What are the ASCO guidelines for treating invasive cervical cancer?

Updated: Feb 12, 2019
  • Author: Cecelia H Boardman, MD; Chief Editor: Warner K Huh, MD  more...
  • Print
Answer

In 2016, the American Society of Clinical Oncology (ASCO) issued its first clinical practice guideline on invasive cervical cancer. The guideline is "resource-stratified," and gives treatment recommendations that are tailored to the availability of healthcare resources in specific regions. [110, 111] :

Some of the key recommendations are:

  • In basic settings, where radiation therapy is not an option, extrafascial hysterectomy, either alone or after chemotherapy, can be an option for women with stage IA1 to IVA cervical cancer.
  • Concurrent radiotherapy and chemotherapy is the standard of care in enhanced and maximal settings for women with stage IB to IVA disease. The addition of concurrent low-dose chemotherapy with radiotherapy is emphasized, but not at the cost of delaying radiation therapy if chemotherapy is not available.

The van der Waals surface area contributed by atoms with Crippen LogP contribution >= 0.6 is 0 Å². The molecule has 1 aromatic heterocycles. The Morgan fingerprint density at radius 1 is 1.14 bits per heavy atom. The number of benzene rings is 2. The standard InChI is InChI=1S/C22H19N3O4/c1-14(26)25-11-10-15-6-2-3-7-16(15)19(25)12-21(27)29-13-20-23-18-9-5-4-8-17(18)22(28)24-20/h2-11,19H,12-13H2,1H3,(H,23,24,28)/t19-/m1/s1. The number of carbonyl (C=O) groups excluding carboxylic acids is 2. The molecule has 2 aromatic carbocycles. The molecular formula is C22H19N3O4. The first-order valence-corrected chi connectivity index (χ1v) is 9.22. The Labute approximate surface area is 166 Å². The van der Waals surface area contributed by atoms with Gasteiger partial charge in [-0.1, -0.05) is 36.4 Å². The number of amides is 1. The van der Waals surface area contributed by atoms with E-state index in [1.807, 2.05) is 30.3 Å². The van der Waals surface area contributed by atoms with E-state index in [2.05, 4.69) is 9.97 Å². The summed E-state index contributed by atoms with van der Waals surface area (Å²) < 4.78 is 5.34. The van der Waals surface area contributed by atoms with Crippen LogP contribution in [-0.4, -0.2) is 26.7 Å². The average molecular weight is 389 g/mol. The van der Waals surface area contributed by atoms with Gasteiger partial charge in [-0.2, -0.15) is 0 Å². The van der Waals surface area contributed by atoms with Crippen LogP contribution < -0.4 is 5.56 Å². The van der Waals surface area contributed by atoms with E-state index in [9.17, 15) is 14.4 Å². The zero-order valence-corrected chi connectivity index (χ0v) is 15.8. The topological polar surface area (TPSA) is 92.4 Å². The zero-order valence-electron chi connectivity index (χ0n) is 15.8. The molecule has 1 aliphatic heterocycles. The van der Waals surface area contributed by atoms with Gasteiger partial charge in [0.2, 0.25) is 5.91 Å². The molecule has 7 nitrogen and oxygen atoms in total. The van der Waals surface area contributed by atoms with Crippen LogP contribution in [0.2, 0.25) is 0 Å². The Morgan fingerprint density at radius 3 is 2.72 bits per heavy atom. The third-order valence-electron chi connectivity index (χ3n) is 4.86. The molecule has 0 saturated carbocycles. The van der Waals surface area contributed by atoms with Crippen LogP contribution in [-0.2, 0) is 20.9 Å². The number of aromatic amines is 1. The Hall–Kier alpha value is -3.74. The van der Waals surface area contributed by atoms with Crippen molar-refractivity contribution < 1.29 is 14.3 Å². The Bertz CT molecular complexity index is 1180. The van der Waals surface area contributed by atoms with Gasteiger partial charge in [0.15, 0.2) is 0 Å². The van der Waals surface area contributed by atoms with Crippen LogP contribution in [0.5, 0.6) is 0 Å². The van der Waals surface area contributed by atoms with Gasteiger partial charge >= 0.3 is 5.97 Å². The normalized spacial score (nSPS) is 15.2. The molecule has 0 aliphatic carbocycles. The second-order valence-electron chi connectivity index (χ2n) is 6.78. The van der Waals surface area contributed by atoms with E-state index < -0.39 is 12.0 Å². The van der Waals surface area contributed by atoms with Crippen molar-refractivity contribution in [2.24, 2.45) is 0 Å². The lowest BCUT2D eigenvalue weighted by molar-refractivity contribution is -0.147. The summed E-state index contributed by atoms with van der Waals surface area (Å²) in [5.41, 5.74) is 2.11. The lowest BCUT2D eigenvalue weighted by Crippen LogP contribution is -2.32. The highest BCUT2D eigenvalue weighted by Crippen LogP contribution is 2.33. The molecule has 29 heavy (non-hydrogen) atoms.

• In limited-resource settings where brachytherapy is not available, extrafascial hysterectomy or a modification in patients who have residual tumor 2 to 3 months after concurrent chemoradiotherapy and additional boost is recommended.

  • Patients with stage IV or recurrent cervical cancer in basic settings can receive single-agent chemotherapy (carboplatin or cisplatin).

  • For patients who cannot be treated with curative intent, palliative radiotherapy should be used to relieve symptoms of pain and bleeding, if resources are available.

  • In settings of scarce resources, single- or short-course radiotherapy regimens can used for retreatments, if feasible, for persistent or recurrent symptoms.

  • If follow-up care is available, cone biopsy is recommended for women with stage 1A2 disease in basic-resource settings, and cone biopsy plus pelvic lymphadenectomy is recommended in limited settings. For patients in enhanced and maximal settings, radical trachelectomy is recommended for those with stage IB1 cervical cancer with tumor size up to 2 cm who desire fertility-sparing surgery.


Did this answer your question?
Additional feedback? (Optional)
Thank you for your feedback!